Demo was the first horse I spent longer than a few lessons getting to know. He was an Arab X of some sort; he initiated my love of the Arabian breed.
I began my adventures with Demo when I was in 3rd grade. My mother somehow got wind of a girl in a neighboring county who was offering lessons. Phoebe and her family lived on a beautiful piece of land about 45 minutes from my home. It was very rural with plenty of room for trail riding on abandoned strip mines and through the forest. They also had a ring, which in my memory is huge, but likely isn't as large as I remember.
Phoebe's family was very large and they always had several exchange students living with them. They had 3 horses, a multitude of dogs and cats, some reptiles, a pond with fish and amphibians, a huge garden, and a pottery studio where her mom worked. Needless to say, my weekly visits to their home were full of more than just horses. My mom was even able to include my little brother in our visits, as he took pottery lessons while Phoebe and I would ride.
My first forays with Demo began in the way of a 3-day mini-camp with two other girls who lived a few miles away from Phoebe.
We were all introduced to the horses, introduced to the proper etiquette of how you should behave around large animals, and then took turns receiving a lessons on Demo. (I can distinctly remember having to take my index finger and waggle it at Demo's nose while saying - with emphasis - "I'm the boss, buster!") We all helped to give Demo a bath (the big grey gelding standing blissfully ground tied in the hot summer weather as the four of us lathered him up and rinsed him down) and then, the highlight of those three days, we went on a "trail ride" up Phoebe's long driveway (at least a mile one-way) riding bareback and double on Demo and their other horse Ebony.
|Superior concentration. Turtles on my shirt. Classy.|
Also? I still own those boots somewhere. Yes, my foot has not grown since I was in 4th grade.
Phoebe's rapport with me over this brief period, coupled with my ecstatic joy of riding, led to my mom setting up continued riding days for the fall.
Phoebe went to school in my county instead of hers. The high school was across the street from my elementary school. Once a week, mom would pick Phoebe up, give her a snack, and they would wait for my brother and I to be released from school (a 45 minute delay). Once released, we'd all head to Phoebe's.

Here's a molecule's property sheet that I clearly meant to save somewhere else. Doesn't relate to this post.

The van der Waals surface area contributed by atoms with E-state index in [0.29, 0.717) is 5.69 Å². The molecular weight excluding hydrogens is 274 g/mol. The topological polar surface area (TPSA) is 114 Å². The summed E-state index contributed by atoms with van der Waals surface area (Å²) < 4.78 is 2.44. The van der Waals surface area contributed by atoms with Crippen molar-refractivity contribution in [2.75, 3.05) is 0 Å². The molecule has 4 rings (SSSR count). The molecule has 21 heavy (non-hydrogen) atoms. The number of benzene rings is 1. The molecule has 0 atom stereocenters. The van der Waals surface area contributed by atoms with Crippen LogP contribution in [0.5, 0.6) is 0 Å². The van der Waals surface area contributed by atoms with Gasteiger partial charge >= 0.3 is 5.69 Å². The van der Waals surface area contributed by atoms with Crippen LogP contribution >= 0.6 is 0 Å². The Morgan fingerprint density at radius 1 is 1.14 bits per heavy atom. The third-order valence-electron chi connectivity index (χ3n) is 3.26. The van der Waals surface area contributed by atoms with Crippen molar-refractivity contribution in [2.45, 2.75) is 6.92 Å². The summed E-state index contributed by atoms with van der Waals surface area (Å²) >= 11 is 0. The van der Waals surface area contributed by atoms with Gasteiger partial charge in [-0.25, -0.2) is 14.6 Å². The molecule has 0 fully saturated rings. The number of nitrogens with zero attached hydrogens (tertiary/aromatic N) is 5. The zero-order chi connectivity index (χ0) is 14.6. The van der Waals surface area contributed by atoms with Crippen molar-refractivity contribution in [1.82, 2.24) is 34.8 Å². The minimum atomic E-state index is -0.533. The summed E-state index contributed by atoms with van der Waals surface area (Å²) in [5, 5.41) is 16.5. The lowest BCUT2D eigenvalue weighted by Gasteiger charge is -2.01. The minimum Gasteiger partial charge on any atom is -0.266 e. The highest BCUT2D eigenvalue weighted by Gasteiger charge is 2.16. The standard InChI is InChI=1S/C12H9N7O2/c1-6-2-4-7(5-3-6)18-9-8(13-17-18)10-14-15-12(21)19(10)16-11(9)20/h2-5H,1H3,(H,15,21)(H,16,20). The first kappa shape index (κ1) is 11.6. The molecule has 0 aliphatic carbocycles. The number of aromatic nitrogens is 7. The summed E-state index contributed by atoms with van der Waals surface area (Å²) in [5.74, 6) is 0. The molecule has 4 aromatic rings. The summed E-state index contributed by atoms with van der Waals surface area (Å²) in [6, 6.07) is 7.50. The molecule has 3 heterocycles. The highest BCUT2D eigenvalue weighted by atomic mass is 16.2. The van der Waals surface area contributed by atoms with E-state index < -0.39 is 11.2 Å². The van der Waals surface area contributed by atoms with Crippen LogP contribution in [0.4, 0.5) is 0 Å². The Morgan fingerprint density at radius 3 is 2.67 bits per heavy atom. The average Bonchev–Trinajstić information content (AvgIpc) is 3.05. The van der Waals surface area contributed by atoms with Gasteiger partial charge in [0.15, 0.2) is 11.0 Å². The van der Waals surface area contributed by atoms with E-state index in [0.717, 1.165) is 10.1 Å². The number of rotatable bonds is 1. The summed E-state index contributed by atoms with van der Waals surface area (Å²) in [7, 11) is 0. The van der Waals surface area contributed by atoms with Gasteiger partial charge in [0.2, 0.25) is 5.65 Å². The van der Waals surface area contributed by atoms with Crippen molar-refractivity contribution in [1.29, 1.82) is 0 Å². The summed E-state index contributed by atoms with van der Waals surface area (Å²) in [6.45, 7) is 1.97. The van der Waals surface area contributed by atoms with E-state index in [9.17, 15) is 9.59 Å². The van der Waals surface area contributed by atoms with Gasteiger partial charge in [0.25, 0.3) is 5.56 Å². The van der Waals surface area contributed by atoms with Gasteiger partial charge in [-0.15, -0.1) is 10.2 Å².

In the beginning, I would receive a lesson in the ring. However, within a few visits Phoebe and I were heading out on trail rides together.
That big grey gelding was always a sweetheart with me. I imagine I must have been dreadful with my beginners hands and seat, but my small frame couldn't do too much harm to him, so he put up with me - the over-large fly perched upon his back for hours at a time.
Phoebe, and Demo, taught me to fend for myself and make my own decisions while riding. Phoebe loved to run. Her favorite ride, Ebony, was as stubborn as they come. He would buck and rear and bite and throw an ever-loving fit almost every single time we were out. She always rode him bareback, too, despite all of this!
Phoebe and Ebony would always lead our rides. Demo followed along behind them with me. Phoebe would always ask or - at a minimum - warn me when she planned to set off at a canter or gallop - girl loved to run. As a then 4th grader, I was still intimidated by anything faster than a trot! It was up to me to keep Demo to a trot as Ebony and Phoebe shot away down the trail for a hundred yards or so.
Demo always listened.
|A sweetheart of a horse.|
Hours and hours on the trail with Demo, always following the fearless Phoebe, really taught me to ride. I learned to dodge branches while in the saddle, to direct Demo around sticky places, and to pick my speed as I desired. I learned to make decisions and take control of what was going on.
Nothing can replace these lessons. Nothing. The time I spent with Demo and Phoebe built the huge foundation upon which all of my riding is built upon. Practical experience outside of a controlled environment is like nothing else.
I will forever be grateful to that big grey gelding and his gentle nature with me no matter what we got ourselves into (and we did get lost a time or two!). Phoebe, as well. The time she spent with me was integral to the horseperson I have become.
And now have a myriad of pictures from my phone that I took of pictures from the past:
|Phoebe on the ever-challenging Ebony|
|Phoebe's mom making sure we're all ready to go. Don't ask what the hell I'm doing with my heels...I don't even know.|
|Off we go! On one of our many trail ride adventures. Note the many dogs.|
|Phoebe and I. This photo meant SO much to me as a kid. I looked up to her |
more than just about anyone.
|The trail ride during the mini-day camp. We rode double and traded who got to "steer" the horse.|
|Demo was blissed out.|
|Happy girls; happy horse.|
|On the forehand much? Haha. It was all I could do to ride that trot at the time!|